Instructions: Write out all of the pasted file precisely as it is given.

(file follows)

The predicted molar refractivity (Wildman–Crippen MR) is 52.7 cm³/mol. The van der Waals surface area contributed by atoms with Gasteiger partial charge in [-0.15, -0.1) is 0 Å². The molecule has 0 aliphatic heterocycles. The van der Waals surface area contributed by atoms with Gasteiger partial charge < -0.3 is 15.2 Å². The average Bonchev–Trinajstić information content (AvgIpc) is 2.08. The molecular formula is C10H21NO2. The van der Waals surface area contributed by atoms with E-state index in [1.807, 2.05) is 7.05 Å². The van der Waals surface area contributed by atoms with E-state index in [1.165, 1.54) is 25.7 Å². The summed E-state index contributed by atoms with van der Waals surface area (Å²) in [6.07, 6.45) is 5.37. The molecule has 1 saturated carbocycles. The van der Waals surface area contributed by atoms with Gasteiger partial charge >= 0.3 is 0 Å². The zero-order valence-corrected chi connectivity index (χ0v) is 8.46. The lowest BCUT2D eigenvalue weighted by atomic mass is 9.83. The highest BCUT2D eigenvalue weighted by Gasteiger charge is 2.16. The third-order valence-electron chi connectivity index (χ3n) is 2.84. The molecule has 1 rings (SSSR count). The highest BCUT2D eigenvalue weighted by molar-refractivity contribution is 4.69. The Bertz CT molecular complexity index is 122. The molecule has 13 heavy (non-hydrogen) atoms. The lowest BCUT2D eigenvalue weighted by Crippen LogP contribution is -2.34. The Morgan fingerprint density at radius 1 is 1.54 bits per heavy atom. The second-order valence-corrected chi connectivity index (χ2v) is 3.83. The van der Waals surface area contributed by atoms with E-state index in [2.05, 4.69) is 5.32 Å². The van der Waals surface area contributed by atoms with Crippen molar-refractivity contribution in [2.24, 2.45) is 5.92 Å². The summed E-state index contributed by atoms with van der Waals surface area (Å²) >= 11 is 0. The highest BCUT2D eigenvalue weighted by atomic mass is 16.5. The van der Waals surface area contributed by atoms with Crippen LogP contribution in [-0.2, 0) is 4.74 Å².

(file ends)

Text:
The predicted molar refractivity (Wildman–Crippen MR) is 52.7 cm³/mol. The van der Waals surface area contributed by atoms with Gasteiger partial charge in [-0.15, -0.1) is 0 Å². The molecule has 0 aliphatic heterocycles. The van der Waals surface area contributed by atoms with Gasteiger partial charge < -0.3 is 15.2 Å². The average Bonchev–Trinajstić information content (AvgIpc) is 2.08. The molecular formula is C10H21NO2. The van der Waals surface area contributed by atoms with E-state index in [1.807, 2.05) is 7.05 Å². The van der Waals surface area contributed by atoms with E-state index in [1.165, 1.54) is 25.7 Å². The summed E-state index contributed by atoms with van der Waals surface area (Å²) in [6.07, 6.45) is 5.37. The molecule has 1 saturated carbocycles. The van der Waals surface area contributed by atoms with Gasteiger partial charge >= 0.3 is 0 Å². The zero-order valence-corrected chi connectivity index (χ0v) is 8.46. The lowest BCUT2D eigenvalue weighted by atomic mass is 9.83. The highest BCUT2D eigenvalue weighted by Gasteiger charge is 2.16. The third-order valence-electron chi connectivity index (χ3n) is 2.84. The molecule has 1 rings (SSSR count). The highest BCUT2D eigenvalue weighted by molar-refractivity contribution is 4.69. The Bertz CT molecular complexity index is 122. The molecule has 13 heavy (non-hydrogen) atoms. The lowest BCUT2D eigenvalue weighted by Crippen LogP contribution is -2.34. The Morgan fingerprint density at radius 1 is 1.54 bits per heavy atom. The second-order valence-corrected chi connectivity index (χ2v) is 3.83. The van der Waals surface area contributed by atoms with E-state index in [2.05, 4.69) is 5.32 Å². The van der Waals surface area contributed by atoms with Crippen molar-refractivity contribution in [2.24, 2.45) is 5.92 Å². The summed E-state index contributed by atoms with van der Waals surface area (Å²) >= 11 is 0. The highest BCUT2D eigenvalue weighted by atomic mass is 16.5. The van der Waals surface area contributed by atoms with Crippen LogP contribution in [-0.2, 0) is 4.74 Å².